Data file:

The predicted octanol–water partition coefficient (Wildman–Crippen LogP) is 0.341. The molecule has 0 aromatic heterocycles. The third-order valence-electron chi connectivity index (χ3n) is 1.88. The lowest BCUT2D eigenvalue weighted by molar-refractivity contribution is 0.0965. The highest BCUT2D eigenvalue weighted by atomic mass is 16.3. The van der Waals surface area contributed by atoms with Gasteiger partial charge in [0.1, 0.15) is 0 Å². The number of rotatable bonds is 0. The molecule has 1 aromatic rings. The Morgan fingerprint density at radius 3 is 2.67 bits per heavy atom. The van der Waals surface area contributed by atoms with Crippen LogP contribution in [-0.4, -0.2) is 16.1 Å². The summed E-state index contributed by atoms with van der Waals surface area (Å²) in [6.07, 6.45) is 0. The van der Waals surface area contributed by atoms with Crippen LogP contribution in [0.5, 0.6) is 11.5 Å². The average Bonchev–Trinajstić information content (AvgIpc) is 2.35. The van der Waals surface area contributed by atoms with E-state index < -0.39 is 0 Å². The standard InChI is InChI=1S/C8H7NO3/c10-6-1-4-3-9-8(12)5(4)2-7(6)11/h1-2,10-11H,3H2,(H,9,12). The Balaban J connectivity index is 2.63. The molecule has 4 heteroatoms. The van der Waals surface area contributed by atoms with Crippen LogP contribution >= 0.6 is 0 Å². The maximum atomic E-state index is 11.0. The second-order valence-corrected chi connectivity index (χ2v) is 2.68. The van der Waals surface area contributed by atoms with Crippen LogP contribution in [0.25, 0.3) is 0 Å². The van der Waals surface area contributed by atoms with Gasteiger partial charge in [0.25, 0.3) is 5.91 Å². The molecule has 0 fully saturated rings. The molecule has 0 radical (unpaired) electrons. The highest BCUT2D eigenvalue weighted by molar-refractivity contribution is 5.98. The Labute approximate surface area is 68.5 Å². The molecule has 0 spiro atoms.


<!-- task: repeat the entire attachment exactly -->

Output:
The predicted octanol–water partition coefficient (Wildman–Crippen LogP) is 0.341. The molecule has 0 aromatic heterocycles. The third-order valence-electron chi connectivity index (χ3n) is 1.88. The lowest BCUT2D eigenvalue weighted by molar-refractivity contribution is 0.0965. The highest BCUT2D eigenvalue weighted by atomic mass is 16.3. The van der Waals surface area contributed by atoms with Gasteiger partial charge in [0.1, 0.15) is 0 Å². The number of rotatable bonds is 0. The molecule has 1 aromatic rings. The Morgan fingerprint density at radius 3 is 2.67 bits per heavy atom. The van der Waals surface area contributed by atoms with Crippen LogP contribution in [-0.4, -0.2) is 16.1 Å². The summed E-state index contributed by atoms with van der Waals surface area (Å²) in [6.07, 6.45) is 0. The van der Waals surface area contributed by atoms with Crippen LogP contribution in [0.5, 0.6) is 11.5 Å². The average Bonchev–Trinajstić information content (AvgIpc) is 2.35. The van der Waals surface area contributed by atoms with E-state index < -0.39 is 0 Å². The standard InChI is InChI=1S/C8H7NO3/c10-6-1-4-3-9-8(12)5(4)2-7(6)11/h1-2,10-11H,3H2,(H,9,12). The Balaban J connectivity index is 2.63. The molecule has 4 heteroatoms. The van der Waals surface area contributed by atoms with Crippen LogP contribution >= 0.6 is 0 Å². The maximum atomic E-state index is 11.0. The second-order valence-corrected chi connectivity index (χ2v) is 2.68. The van der Waals surface area contributed by atoms with Crippen LogP contribution in [0.25, 0.3) is 0 Å². The van der Waals surface area contributed by atoms with Gasteiger partial charge in [0.25, 0.3) is 5.91 Å². The molecule has 0 fully saturated rings. The molecule has 0 radical (unpaired) electrons. The highest BCUT2D eigenvalue weighted by molar-refractivity contribution is 5.98. The Labute approximate surface area is 68.5 Å². The molecule has 0 spiro atoms.